What is authentic power?
By the end of this unit, students will have learnt about the ways we are globally connected; explored Jesus’ commitment to service and justice; investigated leadership lessons from Scripture; and demonstrated on ways of acting justly.
Teachers, before you start:
- Watch the CST and familiarise yourself with the Lower Primary cartoon (found within the Learning Experience below).
- Download the various resources referenced (worksheets, slides, etc.) and have them ready to go on your computer/interactive whiteboard.
- Locate any Scriptures and copies of Church texts (all hyperlinked within the Learning Experience below).
- Familiarise and decide on the use of online or app technologies.
Students learn about the ways we are globally connected.
Select two students. One student reads Galatians 3:28 and the second student reads Mark 12:31
Discuss: What does it mean if we connect these two verses.
Students complete a Think Pair Share thinking routine.
Read and display page 1, section 1 of the Solidarity comic. See teacher cartoon >
Discuss the cartoon in light of the Scripture: What does the cartoon add to our discussion of the two verses from Galatians and Mark? What does this mean?
Explain that we are all connected, and interdependent.
Explore this interconnectedness. As an example, play the ‘Globally connected’ game. Ask students to find where their clothing, shoes or different items in their desk on in the classroom have been made. Sometimes the origins of these items are very far away and have an impact on the livelihoods on people from different countries and cultures. Discuss the different cuisines that students may have eaten from for dinner or lunch that week.
Teacher’s Note: The notion of showing solidarity through fair trade consumer choices is further explored in secondary school Solidarity learning experience.
Explore further implication of our interconnectedness. As another example, consider world emergencies. If something happens in a part of the world far away from us, does it affect us? Why? How? Can anyone think of any examples?
Emphasise that we are all connected. Global Solidarity means belonging to one human family and knowing that we all have a responsibility to look after one another, no matter what country we are in.
The picture book ‘If the World Were a Village’, written by David. J Smith and illustrated by Shelagh Armstrong could also be read in this stage of the sequence.
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Students explore Jesus’ commitment to service and justice.
Read and display page 1, section 2 of the Solidarity comic. See teacher cartoon >
Use the questions for discussion: Who are the leaders you know? Who do leaders have to think about when they make decisions?
Teacher’s Note: The principle of Solidarity is deepened through the idea that leaders and decision makers need to show solidarity with the world’s poor. This is related to the structural causes of injustice and the need for leaders to show and maintain a concern for the most marginalised and excluded in local and global contexts. This is made personal for young students in the idea that all people can and need to show just leadership in everyday situations. Biblical and historical examples of just leadership are explored at the primary school level to establish strong models. At the high school level this is expanded to look at the just leadership choices individuals can make and ‘lead in’ every day.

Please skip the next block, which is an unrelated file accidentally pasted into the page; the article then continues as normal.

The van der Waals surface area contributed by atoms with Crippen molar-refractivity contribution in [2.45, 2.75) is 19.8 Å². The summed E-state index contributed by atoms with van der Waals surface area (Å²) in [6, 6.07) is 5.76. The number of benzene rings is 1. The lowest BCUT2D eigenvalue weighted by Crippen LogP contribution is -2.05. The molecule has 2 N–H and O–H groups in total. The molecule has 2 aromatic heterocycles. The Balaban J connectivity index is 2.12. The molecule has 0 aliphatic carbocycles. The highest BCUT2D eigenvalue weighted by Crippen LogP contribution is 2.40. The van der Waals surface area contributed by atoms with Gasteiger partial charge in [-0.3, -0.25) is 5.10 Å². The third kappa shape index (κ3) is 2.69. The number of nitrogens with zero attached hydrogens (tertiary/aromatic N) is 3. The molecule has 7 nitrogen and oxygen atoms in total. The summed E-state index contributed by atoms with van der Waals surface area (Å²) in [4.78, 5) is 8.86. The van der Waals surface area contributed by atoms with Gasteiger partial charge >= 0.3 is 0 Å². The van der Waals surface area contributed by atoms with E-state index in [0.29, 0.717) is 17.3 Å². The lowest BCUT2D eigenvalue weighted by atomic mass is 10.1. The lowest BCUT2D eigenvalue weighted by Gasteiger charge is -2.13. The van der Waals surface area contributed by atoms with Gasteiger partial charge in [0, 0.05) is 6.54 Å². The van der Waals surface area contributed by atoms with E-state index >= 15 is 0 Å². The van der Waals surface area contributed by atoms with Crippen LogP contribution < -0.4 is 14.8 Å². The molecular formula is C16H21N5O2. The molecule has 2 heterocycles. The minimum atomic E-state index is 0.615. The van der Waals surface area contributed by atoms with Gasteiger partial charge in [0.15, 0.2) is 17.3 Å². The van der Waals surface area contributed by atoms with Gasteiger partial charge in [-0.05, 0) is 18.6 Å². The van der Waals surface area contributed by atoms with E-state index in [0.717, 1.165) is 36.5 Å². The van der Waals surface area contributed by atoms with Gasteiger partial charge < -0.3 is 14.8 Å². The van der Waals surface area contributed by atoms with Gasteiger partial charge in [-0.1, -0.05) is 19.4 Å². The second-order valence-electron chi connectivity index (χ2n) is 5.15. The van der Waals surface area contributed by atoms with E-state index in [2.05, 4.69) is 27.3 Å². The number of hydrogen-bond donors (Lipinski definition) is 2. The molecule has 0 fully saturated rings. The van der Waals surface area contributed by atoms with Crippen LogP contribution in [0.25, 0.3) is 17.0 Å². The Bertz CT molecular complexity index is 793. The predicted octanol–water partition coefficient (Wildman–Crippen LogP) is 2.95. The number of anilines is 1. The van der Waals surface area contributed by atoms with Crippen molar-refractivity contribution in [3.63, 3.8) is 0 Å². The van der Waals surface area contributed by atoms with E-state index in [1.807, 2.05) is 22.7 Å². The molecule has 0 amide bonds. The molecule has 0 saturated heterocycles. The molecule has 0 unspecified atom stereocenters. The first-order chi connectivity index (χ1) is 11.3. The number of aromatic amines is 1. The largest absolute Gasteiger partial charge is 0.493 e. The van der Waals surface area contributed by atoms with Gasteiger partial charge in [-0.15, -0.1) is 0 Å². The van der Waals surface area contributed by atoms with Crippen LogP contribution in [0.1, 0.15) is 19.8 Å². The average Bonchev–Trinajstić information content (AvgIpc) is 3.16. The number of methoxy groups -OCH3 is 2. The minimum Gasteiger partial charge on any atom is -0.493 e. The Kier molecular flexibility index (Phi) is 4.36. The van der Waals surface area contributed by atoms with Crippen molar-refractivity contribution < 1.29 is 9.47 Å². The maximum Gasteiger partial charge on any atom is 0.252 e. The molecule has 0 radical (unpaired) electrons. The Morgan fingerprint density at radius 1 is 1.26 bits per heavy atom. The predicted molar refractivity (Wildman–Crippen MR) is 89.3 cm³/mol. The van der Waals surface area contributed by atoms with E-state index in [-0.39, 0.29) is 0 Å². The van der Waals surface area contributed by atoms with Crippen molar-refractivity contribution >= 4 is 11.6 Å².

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Students explore leadership lessons from Scripture.
Leadership Lessons from the Bible
Read and display page 2, section 3 of the Solidarity comic. See teacher cartoon >
Discuss: What does Maristely do to help her community? How is she showing God’s love to them? Who is Maristely thinking about when she makes decisions?
List some of Maristely’s qualities as a leader.
Discuss: What does Scripture say about leaders?
Use the ‘12 lessons’ of leadership’ worksheet, containing short summaries of the stories of 12 characters from the Bible and the leadership lessons that can be learned from them.
Cut up and distribute the summary cards without providing the headings – the ‘ leadership lessons’.
In small groups or pairs, students read the summary card and extract the leadership lesson that can be learnt from the character’s story. With the class, students read the story and share their leadership lesson.
The original headings can then be shared in discussion of what students have gleaned from the texts.
Students select one leadership lesson to reflect on.
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Students demonstrate and reflect on ways of acting justly.
Read and display page 2, section 4 of the Solidarity comic. See teacher cartoon >
Discuss: What does ‘stand beside’ mean?
How have you as an individual, family, class or school ‘stood beside’ others? Students may suggest donating money during emergencies, or during Christmas appeals etc.
As a class generate a list: What are some other things that the class, or school community could do to help create a better world for people who do not have what they need?
Consider the rings depicted in the cartoon.
As a class or in groups, students design a symbol to display that visually reminds the class of their special job to stand in solidarity and look after each other.
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Reread Mark 12:31
Students silently reflect.
Students record on a blog or written journal a reflective response ‘What would the world be like if everyone loved others as much as themselves?
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